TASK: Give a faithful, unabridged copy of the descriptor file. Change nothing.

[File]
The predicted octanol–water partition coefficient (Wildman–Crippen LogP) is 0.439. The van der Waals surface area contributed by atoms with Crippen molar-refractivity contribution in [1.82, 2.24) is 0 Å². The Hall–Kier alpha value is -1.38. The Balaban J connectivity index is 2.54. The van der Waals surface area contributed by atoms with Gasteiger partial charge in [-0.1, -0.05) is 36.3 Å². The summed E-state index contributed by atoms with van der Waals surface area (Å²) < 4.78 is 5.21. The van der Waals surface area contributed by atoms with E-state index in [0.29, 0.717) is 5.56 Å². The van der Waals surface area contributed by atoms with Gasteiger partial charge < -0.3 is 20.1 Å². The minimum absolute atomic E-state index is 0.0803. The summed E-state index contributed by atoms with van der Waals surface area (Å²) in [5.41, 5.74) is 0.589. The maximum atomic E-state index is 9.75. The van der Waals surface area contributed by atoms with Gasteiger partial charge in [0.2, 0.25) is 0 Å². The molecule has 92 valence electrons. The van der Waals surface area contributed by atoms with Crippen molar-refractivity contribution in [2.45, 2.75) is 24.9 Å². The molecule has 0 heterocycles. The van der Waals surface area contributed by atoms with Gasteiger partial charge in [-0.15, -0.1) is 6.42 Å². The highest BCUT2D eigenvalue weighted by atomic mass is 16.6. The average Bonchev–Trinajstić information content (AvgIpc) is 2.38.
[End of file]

The predicted octanol–water partition coefficient (Wildman–Crippen LogP) is 0.439. The van der Waals surface area contributed by atoms with Crippen molar-refractivity contribution in [1.82, 2.24) is 0 Å². The Hall–Kier alpha value is -1.38. The Balaban J connectivity index is 2.54. The van der Waals surface area contributed by atoms with Gasteiger partial charge in [-0.1, -0.05) is 36.3 Å². The summed E-state index contributed by atoms with van der Waals surface area (Å²) < 4.78 is 5.21. The van der Waals surface area contributed by atoms with E-state index in [0.29, 0.717) is 5.56 Å². The van der Waals surface area contributed by atoms with Gasteiger partial charge < -0.3 is 20.1 Å². The minimum absolute atomic E-state index is 0.0803. The summed E-state index contributed by atoms with van der Waals surface area (Å²) in [5.41, 5.74) is 0.589. The maximum atomic E-state index is 9.75. The van der Waals surface area contributed by atoms with Gasteiger partial charge in [0.2, 0.25) is 0 Å². The molecule has 92 valence electrons. The van der Waals surface area contributed by atoms with Crippen molar-refractivity contribution in [2.45, 2.75) is 24.9 Å². The molecule has 0 heterocycles. The van der Waals surface area contributed by atoms with Gasteiger partial charge in [-0.15, -0.1) is 6.42 Å². The highest BCUT2D eigenvalue weighted by atomic mass is 16.6. The average Bonchev–Trinajstić information content (AvgIpc) is 2.38.